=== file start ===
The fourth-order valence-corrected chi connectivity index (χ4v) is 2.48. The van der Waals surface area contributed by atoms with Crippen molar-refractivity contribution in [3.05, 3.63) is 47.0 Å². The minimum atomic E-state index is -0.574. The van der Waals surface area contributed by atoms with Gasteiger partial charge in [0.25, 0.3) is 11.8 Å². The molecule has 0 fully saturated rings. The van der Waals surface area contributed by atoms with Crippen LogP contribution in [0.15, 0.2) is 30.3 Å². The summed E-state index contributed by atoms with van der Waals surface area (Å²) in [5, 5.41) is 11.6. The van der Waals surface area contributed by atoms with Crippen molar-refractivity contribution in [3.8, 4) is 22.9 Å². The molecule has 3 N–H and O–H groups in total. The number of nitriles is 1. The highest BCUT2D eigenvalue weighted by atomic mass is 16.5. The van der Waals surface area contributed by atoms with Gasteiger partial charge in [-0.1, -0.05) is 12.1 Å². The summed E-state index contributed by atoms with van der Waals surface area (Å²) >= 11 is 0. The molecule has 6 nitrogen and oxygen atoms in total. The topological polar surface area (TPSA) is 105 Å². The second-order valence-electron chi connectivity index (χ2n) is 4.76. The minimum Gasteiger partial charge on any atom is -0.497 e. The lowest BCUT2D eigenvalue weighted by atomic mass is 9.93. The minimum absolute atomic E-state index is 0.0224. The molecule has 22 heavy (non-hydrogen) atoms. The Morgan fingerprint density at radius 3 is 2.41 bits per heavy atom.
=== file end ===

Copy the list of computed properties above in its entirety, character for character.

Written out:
The fourth-order valence-corrected chi connectivity index (χ4v) is 2.48. The van der Waals surface area contributed by atoms with Crippen molar-refractivity contribution in [3.05, 3.63) is 47.0 Å². The minimum atomic E-state index is -0.574. The van der Waals surface area contributed by atoms with Gasteiger partial charge in [0.25, 0.3) is 11.8 Å². The molecule has 0 fully saturated rings. The van der Waals surface area contributed by atoms with Crippen LogP contribution in [0.15, 0.2) is 30.3 Å². The summed E-state index contributed by atoms with van der Waals surface area (Å²) in [5, 5.41) is 11.6. The van der Waals surface area contributed by atoms with Crippen molar-refractivity contribution in [3.8, 4) is 22.9 Å². The molecule has 3 N–H and O–H groups in total. The number of nitriles is 1. The highest BCUT2D eigenvalue weighted by atomic mass is 16.5. The van der Waals surface area contributed by atoms with Gasteiger partial charge in [-0.1, -0.05) is 12.1 Å². The summed E-state index contributed by atoms with van der Waals surface area (Å²) >= 11 is 0. The molecule has 6 nitrogen and oxygen atoms in total. The topological polar surface area (TPSA) is 105 Å². The second-order valence-electron chi connectivity index (χ2n) is 4.76. The minimum Gasteiger partial charge on any atom is -0.497 e. The lowest BCUT2D eigenvalue weighted by atomic mass is 9.93. The minimum absolute atomic E-state index is 0.0224. The molecule has 22 heavy (non-hydrogen) atoms. The Morgan fingerprint density at radius 3 is 2.41 bits per heavy atom.